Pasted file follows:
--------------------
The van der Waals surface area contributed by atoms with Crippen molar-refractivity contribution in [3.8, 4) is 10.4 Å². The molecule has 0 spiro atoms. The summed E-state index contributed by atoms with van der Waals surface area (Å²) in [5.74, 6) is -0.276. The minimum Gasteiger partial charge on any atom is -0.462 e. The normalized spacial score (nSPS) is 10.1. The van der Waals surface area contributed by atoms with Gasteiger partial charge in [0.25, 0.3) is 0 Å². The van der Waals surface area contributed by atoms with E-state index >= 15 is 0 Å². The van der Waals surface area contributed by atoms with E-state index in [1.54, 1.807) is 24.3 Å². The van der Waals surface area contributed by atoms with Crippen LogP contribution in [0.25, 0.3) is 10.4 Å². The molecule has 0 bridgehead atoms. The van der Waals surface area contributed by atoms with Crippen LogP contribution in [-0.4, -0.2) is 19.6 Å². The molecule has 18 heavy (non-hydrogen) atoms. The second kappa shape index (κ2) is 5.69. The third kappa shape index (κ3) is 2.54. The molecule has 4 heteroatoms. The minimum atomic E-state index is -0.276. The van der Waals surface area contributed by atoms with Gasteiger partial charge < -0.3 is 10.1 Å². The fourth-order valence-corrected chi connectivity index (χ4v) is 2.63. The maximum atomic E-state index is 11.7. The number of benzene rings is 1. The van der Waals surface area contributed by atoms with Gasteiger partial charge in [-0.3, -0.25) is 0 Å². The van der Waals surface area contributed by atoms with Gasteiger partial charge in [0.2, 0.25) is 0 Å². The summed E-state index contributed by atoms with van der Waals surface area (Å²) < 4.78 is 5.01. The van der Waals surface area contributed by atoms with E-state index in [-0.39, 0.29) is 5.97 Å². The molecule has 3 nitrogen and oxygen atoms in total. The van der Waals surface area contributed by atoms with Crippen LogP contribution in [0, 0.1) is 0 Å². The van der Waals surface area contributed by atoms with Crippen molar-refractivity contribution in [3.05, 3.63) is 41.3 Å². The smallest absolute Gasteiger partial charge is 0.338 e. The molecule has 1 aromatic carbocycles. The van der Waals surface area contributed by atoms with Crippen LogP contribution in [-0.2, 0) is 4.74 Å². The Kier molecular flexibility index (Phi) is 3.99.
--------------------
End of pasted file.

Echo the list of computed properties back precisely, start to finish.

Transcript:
The van der Waals surface area contributed by atoms with Crippen molar-refractivity contribution in [3.8, 4) is 10.4 Å². The molecule has 0 spiro atoms. The summed E-state index contributed by atoms with van der Waals surface area (Å²) in [5.74, 6) is -0.276. The minimum Gasteiger partial charge on any atom is -0.462 e. The normalized spacial score (nSPS) is 10.1. The van der Waals surface area contributed by atoms with Gasteiger partial charge in [0.25, 0.3) is 0 Å². The van der Waals surface area contributed by atoms with E-state index >= 15 is 0 Å². The van der Waals surface area contributed by atoms with E-state index in [1.54, 1.807) is 24.3 Å². The van der Waals surface area contributed by atoms with Crippen LogP contribution in [0.25, 0.3) is 10.4 Å². The molecule has 0 bridgehead atoms. The van der Waals surface area contributed by atoms with Crippen LogP contribution in [-0.4, -0.2) is 19.6 Å². The molecule has 18 heavy (non-hydrogen) atoms. The second kappa shape index (κ2) is 5.69. The third kappa shape index (κ3) is 2.54. The molecule has 4 heteroatoms. The minimum atomic E-state index is -0.276. The van der Waals surface area contributed by atoms with Gasteiger partial charge < -0.3 is 10.1 Å². The fourth-order valence-corrected chi connectivity index (χ4v) is 2.63. The maximum atomic E-state index is 11.7. The number of benzene rings is 1. The van der Waals surface area contributed by atoms with Gasteiger partial charge in [-0.3, -0.25) is 0 Å². The van der Waals surface area contributed by atoms with Gasteiger partial charge in [0.2, 0.25) is 0 Å². The summed E-state index contributed by atoms with van der Waals surface area (Å²) < 4.78 is 5.01. The van der Waals surface area contributed by atoms with E-state index in [-0.39, 0.29) is 5.97 Å². The molecule has 3 nitrogen and oxygen atoms in total. The van der Waals surface area contributed by atoms with Crippen LogP contribution in [0, 0.1) is 0 Å². The van der Waals surface area contributed by atoms with Crippen molar-refractivity contribution in [3.05, 3.63) is 41.3 Å². The smallest absolute Gasteiger partial charge is 0.338 e. The molecule has 1 aromatic carbocycles. The van der Waals surface area contributed by atoms with Crippen LogP contribution in [-0.2, 0) is 4.74 Å². The Kier molecular flexibility index (Phi) is 3.99.